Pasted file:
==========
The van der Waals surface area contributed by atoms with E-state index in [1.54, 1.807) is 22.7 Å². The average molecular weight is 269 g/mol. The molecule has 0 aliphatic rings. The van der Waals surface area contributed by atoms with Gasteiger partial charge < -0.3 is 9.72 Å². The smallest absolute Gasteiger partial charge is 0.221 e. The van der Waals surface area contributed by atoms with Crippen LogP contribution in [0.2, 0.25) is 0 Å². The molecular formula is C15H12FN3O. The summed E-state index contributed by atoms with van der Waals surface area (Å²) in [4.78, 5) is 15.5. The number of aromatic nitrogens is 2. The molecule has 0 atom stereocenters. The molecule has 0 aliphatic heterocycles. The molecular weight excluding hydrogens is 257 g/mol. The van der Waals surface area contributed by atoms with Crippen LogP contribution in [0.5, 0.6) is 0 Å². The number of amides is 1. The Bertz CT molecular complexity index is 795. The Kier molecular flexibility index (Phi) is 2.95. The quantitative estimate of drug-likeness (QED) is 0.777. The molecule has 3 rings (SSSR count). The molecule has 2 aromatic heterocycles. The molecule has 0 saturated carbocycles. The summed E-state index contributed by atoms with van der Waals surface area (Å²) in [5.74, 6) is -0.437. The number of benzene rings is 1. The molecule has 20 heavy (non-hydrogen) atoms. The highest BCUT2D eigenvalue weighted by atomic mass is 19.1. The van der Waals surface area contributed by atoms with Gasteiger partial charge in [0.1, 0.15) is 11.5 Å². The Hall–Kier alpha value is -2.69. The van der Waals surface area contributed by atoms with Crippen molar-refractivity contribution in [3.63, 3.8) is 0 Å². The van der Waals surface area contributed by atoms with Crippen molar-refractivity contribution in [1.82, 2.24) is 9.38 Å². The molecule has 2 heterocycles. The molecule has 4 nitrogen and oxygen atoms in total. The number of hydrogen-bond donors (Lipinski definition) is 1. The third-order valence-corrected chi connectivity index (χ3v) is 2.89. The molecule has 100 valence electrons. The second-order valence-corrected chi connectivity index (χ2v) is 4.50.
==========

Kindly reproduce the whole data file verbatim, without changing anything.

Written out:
The van der Waals surface area contributed by atoms with E-state index in [1.54, 1.807) is 22.7 Å². The average molecular weight is 269 g/mol. The molecule has 0 aliphatic rings. The van der Waals surface area contributed by atoms with Gasteiger partial charge < -0.3 is 9.72 Å². The smallest absolute Gasteiger partial charge is 0.221 e. The van der Waals surface area contributed by atoms with Crippen LogP contribution in [0.2, 0.25) is 0 Å². The molecular formula is C15H12FN3O. The summed E-state index contributed by atoms with van der Waals surface area (Å²) in [4.78, 5) is 15.5. The number of aromatic nitrogens is 2. The molecule has 0 atom stereocenters. The molecule has 0 aliphatic heterocycles. The molecular weight excluding hydrogens is 257 g/mol. The van der Waals surface area contributed by atoms with Crippen LogP contribution in [0.5, 0.6) is 0 Å². The number of amides is 1. The Bertz CT molecular complexity index is 795. The Kier molecular flexibility index (Phi) is 2.95. The quantitative estimate of drug-likeness (QED) is 0.777. The molecule has 3 rings (SSSR count). The molecule has 2 aromatic heterocycles. The molecule has 0 saturated carbocycles. The summed E-state index contributed by atoms with van der Waals surface area (Å²) in [5.74, 6) is -0.437. The number of benzene rings is 1. The molecule has 20 heavy (non-hydrogen) atoms. The highest BCUT2D eigenvalue weighted by atomic mass is 19.1. The van der Waals surface area contributed by atoms with Gasteiger partial charge in [0.1, 0.15) is 11.5 Å². The Hall–Kier alpha value is -2.69. The van der Waals surface area contributed by atoms with Crippen molar-refractivity contribution in [3.63, 3.8) is 0 Å². The van der Waals surface area contributed by atoms with Crippen molar-refractivity contribution in [1.82, 2.24) is 9.38 Å². The molecule has 2 heterocycles. The molecule has 4 nitrogen and oxygen atoms in total. The number of hydrogen-bond donors (Lipinski definition) is 1. The third-order valence-corrected chi connectivity index (χ3v) is 2.89. The molecule has 100 valence electrons. The second-order valence-corrected chi connectivity index (χ2v) is 4.50.